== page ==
This is one of the less-remembered Vincent Price films of the 1970’s, and nowhere near as celebrated as the Phibes films, or the excellent Theatre Of Blood. Still, this movie, while inferior to these examples, is pretty good on it’s own. The film deals with a horror actor named Paul Tombs (Price), who’s become famous by playing a character named Dr. Death. One night, after a happy premiere, his fiancée is mysteriously murdered, beheaded, and Tombs is accused of the murder. So, he goes off to an asylum where he spends a couple of years, only to return and see that his horrific creation is alive and well in pop culture. With a new TV series planned, Tombs decides to return to the genre, thanks to the advice of his writer and old friend, played by Peter Cushing. But soon the murders occur again. Is it Tombs, or has somebody else put on the mantle of Dr. Death?
The movie is a juggernaut when it comes to the acting. Vincent Price is excellent in his role, bringing the same class and talent that he was known for. His scenes with Peter Cushing and Robert Quarry are an actor’s dream, and his solo monologue before commiting his ‘suicide by fire’ is nothing short of amazing. Peter Cushing is also excellent, although I felt that in the end he was over-acting quite a bit. It’s still really fun to see them both go at it in the final fight scene. There are a lot of beautiful women, the standout being Linda Hayden, famous for her naked role in Blood From Satan’s Claw and Taste The Blood Of Dracula, and she looks exactly the same here as she did on those movies. No nudity, sadly. Adrienne Curry (Clockwork Orange, Vampire Circus) is beautiful too, and for some reason she also looks beautiful to me after her deforming accident, looking like a New Waver long before there was such a thing. The murders are sadly nowhere near as entertaining as they were in Phibes and Theatre Of Blood, but they’re still pretty fun to watch, particularly the director who gets himself crushed by a mechanical bed.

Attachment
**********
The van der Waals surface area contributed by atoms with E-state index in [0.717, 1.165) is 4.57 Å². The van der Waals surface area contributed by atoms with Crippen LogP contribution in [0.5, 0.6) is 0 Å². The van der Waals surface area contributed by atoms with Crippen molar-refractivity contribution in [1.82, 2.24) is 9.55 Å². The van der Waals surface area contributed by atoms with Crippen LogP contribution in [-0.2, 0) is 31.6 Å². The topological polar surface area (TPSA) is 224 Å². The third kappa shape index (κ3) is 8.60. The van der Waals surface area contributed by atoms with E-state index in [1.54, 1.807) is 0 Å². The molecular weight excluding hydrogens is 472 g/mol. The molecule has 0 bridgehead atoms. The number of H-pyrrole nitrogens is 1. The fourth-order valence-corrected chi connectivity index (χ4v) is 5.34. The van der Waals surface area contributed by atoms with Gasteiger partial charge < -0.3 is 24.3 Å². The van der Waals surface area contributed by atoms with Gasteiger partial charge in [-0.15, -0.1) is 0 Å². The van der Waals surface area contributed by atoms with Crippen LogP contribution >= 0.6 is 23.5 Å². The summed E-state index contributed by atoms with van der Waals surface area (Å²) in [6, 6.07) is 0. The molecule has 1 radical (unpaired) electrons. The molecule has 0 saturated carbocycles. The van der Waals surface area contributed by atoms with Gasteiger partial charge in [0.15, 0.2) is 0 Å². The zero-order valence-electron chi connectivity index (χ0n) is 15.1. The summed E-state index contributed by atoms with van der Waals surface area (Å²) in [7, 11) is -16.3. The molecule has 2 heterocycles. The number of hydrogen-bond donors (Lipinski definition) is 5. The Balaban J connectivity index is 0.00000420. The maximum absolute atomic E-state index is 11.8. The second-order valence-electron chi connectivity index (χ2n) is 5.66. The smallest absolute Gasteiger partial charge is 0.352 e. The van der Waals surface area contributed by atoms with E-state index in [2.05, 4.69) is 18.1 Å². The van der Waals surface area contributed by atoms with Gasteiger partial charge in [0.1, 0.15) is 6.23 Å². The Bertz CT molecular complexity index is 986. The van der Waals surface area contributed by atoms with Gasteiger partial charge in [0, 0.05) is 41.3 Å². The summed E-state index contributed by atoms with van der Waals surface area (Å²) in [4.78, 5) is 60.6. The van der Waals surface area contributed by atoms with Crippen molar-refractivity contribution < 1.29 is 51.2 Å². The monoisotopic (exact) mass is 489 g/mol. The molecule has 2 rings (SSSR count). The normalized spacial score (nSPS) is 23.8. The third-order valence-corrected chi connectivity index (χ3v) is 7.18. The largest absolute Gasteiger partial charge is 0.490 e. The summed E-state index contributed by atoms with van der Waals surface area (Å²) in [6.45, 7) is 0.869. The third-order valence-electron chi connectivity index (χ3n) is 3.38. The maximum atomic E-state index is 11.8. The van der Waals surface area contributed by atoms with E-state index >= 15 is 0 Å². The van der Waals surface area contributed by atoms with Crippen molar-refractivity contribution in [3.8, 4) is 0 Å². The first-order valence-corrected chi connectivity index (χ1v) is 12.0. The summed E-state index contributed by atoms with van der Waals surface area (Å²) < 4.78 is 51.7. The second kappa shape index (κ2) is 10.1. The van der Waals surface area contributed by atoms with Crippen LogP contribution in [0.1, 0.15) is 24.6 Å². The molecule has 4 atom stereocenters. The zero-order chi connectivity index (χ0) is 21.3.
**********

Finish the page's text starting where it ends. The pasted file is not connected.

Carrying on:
The movie was done by AIP and Amicus, although it looks like something out of a Roger Corman picture, with the same kinds of lights and tinting cinematography. We get to see a lot of stock footage from old Price films, the best being the stuff from The Haunted Palace which features Dr. Death spliced in to look like he was a part of the movie. The ending’s burning finale is also a staple of Corman/Price’s adaptations. This is a very memorable and entertaining 70’s horror film that, although riddled with clichés, sports a good cast and is very entertaining.